YouTube has been battling swearing hard lately, in its ongoing quest to give itself the same general vibe as dinner at your grandparents’ house, and hardly anyone is happy about that. Rules from November (opens in new tab) (through Kotaku (opens in new tab)) demonetize videos that use profanity in their title, thumbnail, first seven seconds, or “consistently throughout the video,” whatever that means. It affects streamers playing adult games and, incomprehensibly, even uploaded videos before the rules were announced.
To make things even more difficult for content creators on the platform, YouTube has now decided to treat all curse words as essentially equivalent. Whether you’re howling the F-word or muttering a humble “ass,” YouTube promises to come your way no matter what. On the plus side, “hell” and “damn it” are no longer considered profanity under YouTube’s arcane laws.
Understandably, more than a few YouTubers are taking a stand against this sudden and poorly communicated threat to their livelihoods. A video on the subject from creator Daniel Condren (opens in new tab) on his RTGame channel details a story where some old videos were abruptly demonetized by YouTube. When his appeal was rejected, YouTube support only told him: “
As you know, all content available on the platform must adhere to these guidelines, regardless of when they were uploaded or when the policy was implemented.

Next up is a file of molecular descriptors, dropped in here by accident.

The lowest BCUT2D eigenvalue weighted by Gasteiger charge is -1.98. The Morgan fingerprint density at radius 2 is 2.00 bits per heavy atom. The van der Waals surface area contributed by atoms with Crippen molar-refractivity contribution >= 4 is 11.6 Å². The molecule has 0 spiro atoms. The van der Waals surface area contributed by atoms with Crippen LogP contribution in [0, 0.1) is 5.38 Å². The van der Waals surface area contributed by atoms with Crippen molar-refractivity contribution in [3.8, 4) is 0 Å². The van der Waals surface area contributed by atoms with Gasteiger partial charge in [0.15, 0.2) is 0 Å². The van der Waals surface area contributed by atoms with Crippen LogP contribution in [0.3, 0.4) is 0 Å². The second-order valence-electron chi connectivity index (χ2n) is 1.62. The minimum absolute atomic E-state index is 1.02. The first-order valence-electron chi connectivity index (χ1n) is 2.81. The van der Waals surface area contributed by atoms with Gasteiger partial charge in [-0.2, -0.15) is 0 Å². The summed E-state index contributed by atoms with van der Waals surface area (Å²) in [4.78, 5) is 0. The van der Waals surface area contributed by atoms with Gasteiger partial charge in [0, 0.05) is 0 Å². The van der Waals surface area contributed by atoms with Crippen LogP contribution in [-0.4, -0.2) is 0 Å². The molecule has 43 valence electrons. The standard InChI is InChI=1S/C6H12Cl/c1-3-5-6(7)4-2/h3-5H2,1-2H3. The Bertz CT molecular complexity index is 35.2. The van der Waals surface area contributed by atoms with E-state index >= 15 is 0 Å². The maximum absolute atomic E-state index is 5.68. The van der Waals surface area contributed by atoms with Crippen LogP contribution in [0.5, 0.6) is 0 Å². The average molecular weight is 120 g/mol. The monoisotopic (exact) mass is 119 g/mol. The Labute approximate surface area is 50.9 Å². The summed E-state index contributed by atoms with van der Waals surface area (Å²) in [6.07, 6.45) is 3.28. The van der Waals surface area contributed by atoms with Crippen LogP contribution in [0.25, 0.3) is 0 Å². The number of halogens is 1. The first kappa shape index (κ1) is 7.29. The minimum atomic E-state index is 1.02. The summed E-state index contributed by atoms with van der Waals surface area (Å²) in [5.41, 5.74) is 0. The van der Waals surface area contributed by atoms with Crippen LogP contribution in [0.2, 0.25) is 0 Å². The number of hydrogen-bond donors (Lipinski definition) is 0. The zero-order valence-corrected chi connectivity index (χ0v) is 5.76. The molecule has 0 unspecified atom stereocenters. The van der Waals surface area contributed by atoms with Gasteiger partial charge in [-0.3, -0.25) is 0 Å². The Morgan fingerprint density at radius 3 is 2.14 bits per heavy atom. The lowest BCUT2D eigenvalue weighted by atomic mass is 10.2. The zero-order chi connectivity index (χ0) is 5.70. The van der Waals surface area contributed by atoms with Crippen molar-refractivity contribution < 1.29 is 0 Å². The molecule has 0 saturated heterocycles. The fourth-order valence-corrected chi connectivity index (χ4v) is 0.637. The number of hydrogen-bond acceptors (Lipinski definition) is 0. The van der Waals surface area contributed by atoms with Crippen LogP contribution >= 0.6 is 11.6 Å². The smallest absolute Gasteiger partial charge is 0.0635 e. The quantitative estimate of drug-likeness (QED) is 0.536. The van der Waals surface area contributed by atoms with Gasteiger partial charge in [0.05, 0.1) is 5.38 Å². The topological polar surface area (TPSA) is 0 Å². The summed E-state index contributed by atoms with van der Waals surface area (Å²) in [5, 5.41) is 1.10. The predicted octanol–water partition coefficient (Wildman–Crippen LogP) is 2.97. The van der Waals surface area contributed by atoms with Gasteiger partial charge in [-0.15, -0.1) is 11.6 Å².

That Condren – who has nearly 3 million subscribers – had to fall down a rabbit hole of calls and demonetizations before getting a direct response from a YouTube rep is baffling. Apparently YouTube’s communication around the new rules hasn’t exactly been great, and Condren is far from alone with complaints. On his ProZD channel, voice actor and YouTuber SungWon Cho conducted a kind of casual experiment. In a video provocatively titled “YouTube is run by fools (opens in new tab),” Cho explained the new guidelines while avoiding swearing for the first 15 seconds of his video, before later swearing four times.
Despite the fact that Cho’s profanity came after the first 15 seconds of his video and made up a small percentage of the total script, he says the video demonetized after two days (opens in new tab). Just like when one The MegaMan documentary became bizarrely limited (opens in new tab) for violating YouTube’s “sex and nudity” policy, it’s hard not to feel like the platform’s left hand doesn’t know what its right hand is doing, leaving enforcement to the whims of individual moderators and making it a nightmare becomes for creators to figure out what they can and can’t do.